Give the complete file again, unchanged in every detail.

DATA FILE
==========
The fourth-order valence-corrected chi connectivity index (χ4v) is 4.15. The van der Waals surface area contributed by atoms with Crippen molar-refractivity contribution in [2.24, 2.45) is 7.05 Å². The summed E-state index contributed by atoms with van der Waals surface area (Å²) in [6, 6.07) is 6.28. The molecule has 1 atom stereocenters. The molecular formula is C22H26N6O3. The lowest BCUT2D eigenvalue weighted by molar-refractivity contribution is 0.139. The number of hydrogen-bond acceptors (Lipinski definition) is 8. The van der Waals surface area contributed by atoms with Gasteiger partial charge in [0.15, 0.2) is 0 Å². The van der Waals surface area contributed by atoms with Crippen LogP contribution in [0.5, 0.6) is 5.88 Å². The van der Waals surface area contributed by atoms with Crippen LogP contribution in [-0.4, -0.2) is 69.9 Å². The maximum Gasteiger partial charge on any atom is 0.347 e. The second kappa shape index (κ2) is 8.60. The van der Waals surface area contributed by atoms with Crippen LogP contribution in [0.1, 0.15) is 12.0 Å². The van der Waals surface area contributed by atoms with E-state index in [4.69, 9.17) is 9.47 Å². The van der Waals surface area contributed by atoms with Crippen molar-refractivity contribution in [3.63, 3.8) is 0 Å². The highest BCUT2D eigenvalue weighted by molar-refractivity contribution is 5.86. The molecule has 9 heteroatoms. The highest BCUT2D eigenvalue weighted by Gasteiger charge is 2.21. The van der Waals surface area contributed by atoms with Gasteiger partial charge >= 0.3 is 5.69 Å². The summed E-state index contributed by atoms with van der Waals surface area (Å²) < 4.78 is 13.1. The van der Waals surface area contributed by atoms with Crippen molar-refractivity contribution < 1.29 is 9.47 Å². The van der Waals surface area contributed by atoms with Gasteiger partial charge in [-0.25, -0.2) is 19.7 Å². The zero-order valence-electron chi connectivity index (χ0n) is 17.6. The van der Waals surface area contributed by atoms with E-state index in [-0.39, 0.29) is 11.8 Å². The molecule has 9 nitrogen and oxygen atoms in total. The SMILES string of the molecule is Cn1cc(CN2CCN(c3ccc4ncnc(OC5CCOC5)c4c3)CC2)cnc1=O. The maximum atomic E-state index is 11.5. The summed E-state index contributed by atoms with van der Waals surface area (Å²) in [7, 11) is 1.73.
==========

The fourth-order valence-corrected chi connectivity index (χ4v) is 4.15. The van der Waals surface area contributed by atoms with Crippen molar-refractivity contribution in [2.24, 2.45) is 7.05 Å². The summed E-state index contributed by atoms with van der Waals surface area (Å²) in [6, 6.07) is 6.28. The molecule has 1 atom stereocenters. The molecular formula is C22H26N6O3. The lowest BCUT2D eigenvalue weighted by molar-refractivity contribution is 0.139. The number of hydrogen-bond acceptors (Lipinski definition) is 8. The van der Waals surface area contributed by atoms with Gasteiger partial charge in [0.15, 0.2) is 0 Å². The van der Waals surface area contributed by atoms with Crippen LogP contribution in [0.5, 0.6) is 5.88 Å². The van der Waals surface area contributed by atoms with Crippen LogP contribution in [-0.4, -0.2) is 69.9 Å². The maximum Gasteiger partial charge on any atom is 0.347 e. The second kappa shape index (κ2) is 8.60. The van der Waals surface area contributed by atoms with Crippen LogP contribution in [0.1, 0.15) is 12.0 Å². The van der Waals surface area contributed by atoms with E-state index in [4.69, 9.17) is 9.47 Å². The van der Waals surface area contributed by atoms with Crippen molar-refractivity contribution in [3.63, 3.8) is 0 Å². The highest BCUT2D eigenvalue weighted by molar-refractivity contribution is 5.86. The molecule has 9 heteroatoms. The highest BCUT2D eigenvalue weighted by Gasteiger charge is 2.21. The van der Waals surface area contributed by atoms with Gasteiger partial charge >= 0.3 is 5.69 Å². The summed E-state index contributed by atoms with van der Waals surface area (Å²) < 4.78 is 13.1. The van der Waals surface area contributed by atoms with Crippen molar-refractivity contribution < 1.29 is 9.47 Å². The van der Waals surface area contributed by atoms with Gasteiger partial charge in [-0.25, -0.2) is 19.7 Å². The zero-order valence-electron chi connectivity index (χ0n) is 17.6. The van der Waals surface area contributed by atoms with E-state index in [-0.39, 0.29) is 11.8 Å². The molecule has 9 nitrogen and oxygen atoms in total. The SMILES string of the molecule is Cn1cc(CN2CCN(c3ccc4ncnc(OC5CCOC5)c4c3)CC2)cnc1=O. The maximum atomic E-state index is 11.5. The summed E-state index contributed by atoms with van der Waals surface area (Å²) in [7, 11) is 1.73.